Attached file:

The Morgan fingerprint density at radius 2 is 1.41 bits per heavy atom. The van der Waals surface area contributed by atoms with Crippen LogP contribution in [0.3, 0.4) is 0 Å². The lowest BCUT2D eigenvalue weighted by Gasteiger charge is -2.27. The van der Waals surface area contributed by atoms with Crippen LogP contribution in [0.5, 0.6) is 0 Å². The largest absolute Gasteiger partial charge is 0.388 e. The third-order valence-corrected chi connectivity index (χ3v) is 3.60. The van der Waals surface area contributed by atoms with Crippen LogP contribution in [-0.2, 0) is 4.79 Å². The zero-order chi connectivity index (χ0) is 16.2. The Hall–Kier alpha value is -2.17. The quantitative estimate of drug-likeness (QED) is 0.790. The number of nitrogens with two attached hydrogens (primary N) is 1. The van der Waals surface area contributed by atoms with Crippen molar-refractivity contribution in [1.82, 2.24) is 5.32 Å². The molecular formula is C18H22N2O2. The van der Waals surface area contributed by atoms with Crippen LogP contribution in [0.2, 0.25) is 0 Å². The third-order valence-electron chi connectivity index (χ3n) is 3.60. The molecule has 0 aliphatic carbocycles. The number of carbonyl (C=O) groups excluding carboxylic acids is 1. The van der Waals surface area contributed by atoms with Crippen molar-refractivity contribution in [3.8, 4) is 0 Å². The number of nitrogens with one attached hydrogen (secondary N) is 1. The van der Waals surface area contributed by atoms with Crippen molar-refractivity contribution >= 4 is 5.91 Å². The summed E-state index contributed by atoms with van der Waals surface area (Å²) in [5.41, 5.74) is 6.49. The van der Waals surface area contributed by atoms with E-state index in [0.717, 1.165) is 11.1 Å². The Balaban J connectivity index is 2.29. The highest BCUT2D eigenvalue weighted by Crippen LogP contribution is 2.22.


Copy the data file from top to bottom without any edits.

The Morgan fingerprint density at radius 2 is 1.41 bits per heavy atom. The van der Waals surface area contributed by atoms with Crippen LogP contribution in [0.3, 0.4) is 0 Å². The lowest BCUT2D eigenvalue weighted by Gasteiger charge is -2.27. The van der Waals surface area contributed by atoms with Crippen LogP contribution in [0.5, 0.6) is 0 Å². The largest absolute Gasteiger partial charge is 0.388 e. The third-order valence-corrected chi connectivity index (χ3v) is 3.60. The van der Waals surface area contributed by atoms with Crippen LogP contribution in [-0.2, 0) is 4.79 Å². The zero-order chi connectivity index (χ0) is 16.2. The Hall–Kier alpha value is -2.17. The quantitative estimate of drug-likeness (QED) is 0.790. The number of nitrogens with two attached hydrogens (primary N) is 1. The van der Waals surface area contributed by atoms with Crippen molar-refractivity contribution in [1.82, 2.24) is 5.32 Å². The molecular formula is C18H22N2O2. The van der Waals surface area contributed by atoms with Crippen LogP contribution in [0.2, 0.25) is 0 Å². The third-order valence-electron chi connectivity index (χ3n) is 3.60. The molecule has 0 aliphatic carbocycles. The number of carbonyl (C=O) groups excluding carboxylic acids is 1. The van der Waals surface area contributed by atoms with Crippen molar-refractivity contribution in [3.8, 4) is 0 Å². The number of nitrogens with one attached hydrogen (secondary N) is 1. The van der Waals surface area contributed by atoms with Crippen molar-refractivity contribution >= 4 is 5.91 Å². The summed E-state index contributed by atoms with van der Waals surface area (Å²) in [5.41, 5.74) is 6.49. The van der Waals surface area contributed by atoms with E-state index in [0.717, 1.165) is 11.1 Å². The Balaban J connectivity index is 2.29. The highest BCUT2D eigenvalue weighted by Crippen LogP contribution is 2.22.